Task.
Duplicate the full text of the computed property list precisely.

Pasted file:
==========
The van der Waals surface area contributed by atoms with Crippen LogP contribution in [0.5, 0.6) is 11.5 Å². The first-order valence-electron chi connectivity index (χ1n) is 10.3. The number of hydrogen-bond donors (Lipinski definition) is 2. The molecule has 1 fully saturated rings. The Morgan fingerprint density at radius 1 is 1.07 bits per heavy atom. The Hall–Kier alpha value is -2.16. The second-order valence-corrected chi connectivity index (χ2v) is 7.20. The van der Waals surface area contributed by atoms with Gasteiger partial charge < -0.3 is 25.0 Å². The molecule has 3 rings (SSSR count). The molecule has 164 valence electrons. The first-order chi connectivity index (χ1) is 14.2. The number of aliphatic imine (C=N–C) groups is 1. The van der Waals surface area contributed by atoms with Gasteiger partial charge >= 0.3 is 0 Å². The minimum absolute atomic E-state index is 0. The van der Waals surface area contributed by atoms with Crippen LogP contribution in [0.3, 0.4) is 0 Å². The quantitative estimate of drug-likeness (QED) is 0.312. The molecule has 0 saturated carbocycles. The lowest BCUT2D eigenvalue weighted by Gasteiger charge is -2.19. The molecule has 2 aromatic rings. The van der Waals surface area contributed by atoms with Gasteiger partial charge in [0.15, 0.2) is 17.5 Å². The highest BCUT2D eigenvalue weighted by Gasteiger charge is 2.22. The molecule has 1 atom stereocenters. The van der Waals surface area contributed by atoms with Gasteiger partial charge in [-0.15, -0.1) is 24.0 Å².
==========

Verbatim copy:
The van der Waals surface area contributed by atoms with Crippen LogP contribution in [0.5, 0.6) is 11.5 Å². The first-order valence-electron chi connectivity index (χ1n) is 10.3. The number of hydrogen-bond donors (Lipinski definition) is 2. The molecule has 1 fully saturated rings. The Morgan fingerprint density at radius 1 is 1.07 bits per heavy atom. The Hall–Kier alpha value is -2.16. The second-order valence-corrected chi connectivity index (χ2v) is 7.20. The van der Waals surface area contributed by atoms with Gasteiger partial charge < -0.3 is 25.0 Å². The molecule has 3 rings (SSSR count). The molecule has 164 valence electrons. The first-order chi connectivity index (χ1) is 14.2. The number of aliphatic imine (C=N–C) groups is 1. The van der Waals surface area contributed by atoms with Gasteiger partial charge >= 0.3 is 0 Å². The minimum absolute atomic E-state index is 0. The van der Waals surface area contributed by atoms with Crippen LogP contribution in [0.3, 0.4) is 0 Å². The quantitative estimate of drug-likeness (QED) is 0.312. The molecule has 0 saturated carbocycles. The lowest BCUT2D eigenvalue weighted by Gasteiger charge is -2.19. The molecule has 2 aromatic rings. The van der Waals surface area contributed by atoms with Gasteiger partial charge in [0.15, 0.2) is 17.5 Å². The highest BCUT2D eigenvalue weighted by Gasteiger charge is 2.22. The molecule has 1 atom stereocenters. The van der Waals surface area contributed by atoms with Gasteiger partial charge in [-0.15, -0.1) is 24.0 Å².